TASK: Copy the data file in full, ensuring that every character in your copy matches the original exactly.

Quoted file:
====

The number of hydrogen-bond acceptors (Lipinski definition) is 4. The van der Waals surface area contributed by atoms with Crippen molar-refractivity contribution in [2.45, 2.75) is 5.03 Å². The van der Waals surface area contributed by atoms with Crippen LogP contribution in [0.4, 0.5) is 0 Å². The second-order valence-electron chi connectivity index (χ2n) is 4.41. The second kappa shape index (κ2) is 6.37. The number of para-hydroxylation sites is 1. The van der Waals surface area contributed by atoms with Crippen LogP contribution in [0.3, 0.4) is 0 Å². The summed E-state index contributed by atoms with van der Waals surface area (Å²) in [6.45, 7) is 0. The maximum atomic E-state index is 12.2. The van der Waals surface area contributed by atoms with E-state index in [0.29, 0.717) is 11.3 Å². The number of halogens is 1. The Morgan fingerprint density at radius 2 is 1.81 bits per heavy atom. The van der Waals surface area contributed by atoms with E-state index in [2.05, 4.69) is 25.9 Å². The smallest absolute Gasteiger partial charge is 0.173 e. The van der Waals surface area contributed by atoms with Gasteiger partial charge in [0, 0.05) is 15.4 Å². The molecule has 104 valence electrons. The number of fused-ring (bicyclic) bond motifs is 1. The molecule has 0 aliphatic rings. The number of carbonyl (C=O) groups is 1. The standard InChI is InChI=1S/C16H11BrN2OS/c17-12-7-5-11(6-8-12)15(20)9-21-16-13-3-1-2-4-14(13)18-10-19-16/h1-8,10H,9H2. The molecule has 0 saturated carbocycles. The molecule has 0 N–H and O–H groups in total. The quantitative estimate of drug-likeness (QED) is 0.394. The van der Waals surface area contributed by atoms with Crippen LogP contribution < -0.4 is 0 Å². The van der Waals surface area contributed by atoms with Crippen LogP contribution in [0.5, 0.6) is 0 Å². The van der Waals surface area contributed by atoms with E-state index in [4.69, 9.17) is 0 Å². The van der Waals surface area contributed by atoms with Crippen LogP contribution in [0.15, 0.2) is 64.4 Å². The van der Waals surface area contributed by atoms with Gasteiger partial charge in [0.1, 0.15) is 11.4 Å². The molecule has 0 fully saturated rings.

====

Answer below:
The number of hydrogen-bond acceptors (Lipinski definition) is 4. The van der Waals surface area contributed by atoms with Crippen molar-refractivity contribution in [2.45, 2.75) is 5.03 Å². The van der Waals surface area contributed by atoms with Crippen LogP contribution in [0.4, 0.5) is 0 Å². The second-order valence-electron chi connectivity index (χ2n) is 4.41. The second kappa shape index (κ2) is 6.37. The number of para-hydroxylation sites is 1. The van der Waals surface area contributed by atoms with Crippen LogP contribution in [0.3, 0.4) is 0 Å². The summed E-state index contributed by atoms with van der Waals surface area (Å²) in [6.45, 7) is 0. The maximum atomic E-state index is 12.2. The van der Waals surface area contributed by atoms with E-state index in [0.29, 0.717) is 11.3 Å². The number of halogens is 1. The Morgan fingerprint density at radius 2 is 1.81 bits per heavy atom. The van der Waals surface area contributed by atoms with E-state index in [2.05, 4.69) is 25.9 Å². The smallest absolute Gasteiger partial charge is 0.173 e. The van der Waals surface area contributed by atoms with Gasteiger partial charge in [0, 0.05) is 15.4 Å². The molecule has 104 valence electrons. The number of fused-ring (bicyclic) bond motifs is 1. The molecule has 0 aliphatic rings. The number of carbonyl (C=O) groups is 1. The standard InChI is InChI=1S/C16H11BrN2OS/c17-12-7-5-11(6-8-12)15(20)9-21-16-13-3-1-2-4-14(13)18-10-19-16/h1-8,10H,9H2. The molecule has 0 saturated carbocycles. The molecule has 0 N–H and O–H groups in total. The quantitative estimate of drug-likeness (QED) is 0.394. The van der Waals surface area contributed by atoms with Crippen LogP contribution < -0.4 is 0 Å². The van der Waals surface area contributed by atoms with Crippen LogP contribution in [0.5, 0.6) is 0 Å². The van der Waals surface area contributed by atoms with E-state index in [4.69, 9.17) is 0 Å². The van der Waals surface area contributed by atoms with Crippen LogP contribution in [0.15, 0.2) is 64.4 Å². The van der Waals surface area contributed by atoms with Gasteiger partial charge in [0.1, 0.15) is 11.4 Å². The molecule has 0 fully saturated rings.